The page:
Russian casualties in Ukraine up to 80,000: Pentagon


Kahl also said Russian forces have also lost “3,000 to 4,000” armoured vehicles, and could be running low on available precision-guided missiles…reports Asian Lite News

As many as 80,000 Russians have been killed or wounded in Ukraine since the war began in late February, according to a senior official from the US Department of Defence.

“The Russians have probably taken 70 or 80,000 casualties in less than six months,” reports quoted Under Secretary of Defense Colin Kahl as saying.

Kahl also said Russian forces have also lost “3,000 to 4,000” armoured vehicles, and could be running low on available precision-guided missiles, including air and sea-launched cruise missiles, after firing a large number on Ukraine targets since the launch of the war.

Meanwhile, concerns grew for the safety of the Zaporizhzhya nuclear power plant which has witnessed repeated shelling in recent days.

An accident at the Ukrainian nuclear plant in Russian-occupied Zaporizhzhya would be far worse than the Chernobyl or Fukushima disasters, dpa news agency quoted Yevheny Zymbalyuk, Kiev’s envoy to the International Atomic Energy Agency (IAEA), as saying in Vienna on Monday.

He warned of severe consequences not only for Ukraine, but all of Europe.

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UN Secretary General Antonio Guterres also warned of the danger of the current situation, saying that “any attack on a nuclear plant is a “suicidal thing”.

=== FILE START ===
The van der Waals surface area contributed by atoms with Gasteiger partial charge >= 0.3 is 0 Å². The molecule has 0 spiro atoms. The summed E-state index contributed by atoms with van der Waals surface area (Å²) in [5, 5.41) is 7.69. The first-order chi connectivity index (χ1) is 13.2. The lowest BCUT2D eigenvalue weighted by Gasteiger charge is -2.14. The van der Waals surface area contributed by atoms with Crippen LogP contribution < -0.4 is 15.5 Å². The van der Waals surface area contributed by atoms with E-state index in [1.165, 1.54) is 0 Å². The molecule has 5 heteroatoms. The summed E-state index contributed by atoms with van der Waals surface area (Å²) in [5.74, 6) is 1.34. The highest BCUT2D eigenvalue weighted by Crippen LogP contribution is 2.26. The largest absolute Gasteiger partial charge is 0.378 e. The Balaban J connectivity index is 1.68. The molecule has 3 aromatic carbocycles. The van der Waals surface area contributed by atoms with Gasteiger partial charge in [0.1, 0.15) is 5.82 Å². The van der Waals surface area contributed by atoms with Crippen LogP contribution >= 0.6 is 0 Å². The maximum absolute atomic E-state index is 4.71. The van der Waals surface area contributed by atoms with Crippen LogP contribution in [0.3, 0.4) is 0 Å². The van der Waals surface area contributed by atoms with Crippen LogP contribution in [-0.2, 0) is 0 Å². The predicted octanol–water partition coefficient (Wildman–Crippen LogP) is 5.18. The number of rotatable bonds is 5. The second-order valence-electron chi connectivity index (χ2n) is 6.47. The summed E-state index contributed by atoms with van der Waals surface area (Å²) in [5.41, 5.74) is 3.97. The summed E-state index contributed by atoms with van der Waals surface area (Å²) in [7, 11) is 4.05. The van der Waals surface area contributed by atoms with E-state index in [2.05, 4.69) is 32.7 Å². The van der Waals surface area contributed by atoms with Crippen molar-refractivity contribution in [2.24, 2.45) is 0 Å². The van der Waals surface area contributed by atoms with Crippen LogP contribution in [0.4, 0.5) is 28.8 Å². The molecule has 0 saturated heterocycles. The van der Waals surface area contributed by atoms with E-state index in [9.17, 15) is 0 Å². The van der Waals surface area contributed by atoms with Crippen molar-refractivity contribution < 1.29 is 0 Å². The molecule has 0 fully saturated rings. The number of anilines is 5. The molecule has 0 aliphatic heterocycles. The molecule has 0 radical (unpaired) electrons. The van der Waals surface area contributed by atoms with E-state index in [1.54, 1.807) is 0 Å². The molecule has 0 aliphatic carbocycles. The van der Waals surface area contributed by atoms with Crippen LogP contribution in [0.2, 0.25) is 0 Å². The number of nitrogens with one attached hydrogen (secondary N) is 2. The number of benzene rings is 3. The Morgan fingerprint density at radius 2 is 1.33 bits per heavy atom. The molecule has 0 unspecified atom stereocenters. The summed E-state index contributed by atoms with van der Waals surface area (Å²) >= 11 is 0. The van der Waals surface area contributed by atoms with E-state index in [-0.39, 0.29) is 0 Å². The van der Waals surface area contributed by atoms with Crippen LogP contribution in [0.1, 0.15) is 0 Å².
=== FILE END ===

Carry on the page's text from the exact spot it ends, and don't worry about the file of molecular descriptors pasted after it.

“What will happen in a radius of 40 or 50 km of the station, that is absolutely not comparable to Chernobyl or Fukushima,” Zymbalyuk added.

Analysts however say compared to the plants at Chernobyl and Fukushima, Zaporizhzhya is better protected thanks to a separate cooling circuit and a special protective layer, although it would probably be unable to withstand a targeted military attack.

Zymbalyuk again demanded monitors from the IAEA to be sent to Zaporizhzhya along with unarmed international military observers.

He said IAEA representatives should be on the ground by the end of the month.

The IAEA has long complained that it is waiting to access to the plant and said that any deployment would require the support of both Moscow and Kiev.

Kremlin spokesman Dmitry Peskov urged the West to put pressure on Ukrainian President Volodymyr Zelensky as Moscow accuses Ukraine of shelling the nuclear plant.

“We expect that the countries that have absolute influence over the Ukrainian leadership will use this to prevent further shelling,” Peskov said.

He spoke of a “highly dangerous activity” with, in the worst case, catastrophic consequences for all of Europe.

In Washington, White House spokeswoman Karine Jean-Pierre on Monday said the US continues to “closely monitor the activity as the Department of Energy and the National Nuclear Security Administration report that the radiation sensors are continuing to provide data, and thankfully we have seen no indications of increased or abnormal radiation levels”.

“And we continue to call on Russia to cease all military operations at or near Ukrainian nuclear facilities and return full control to Ukraine,” she added.

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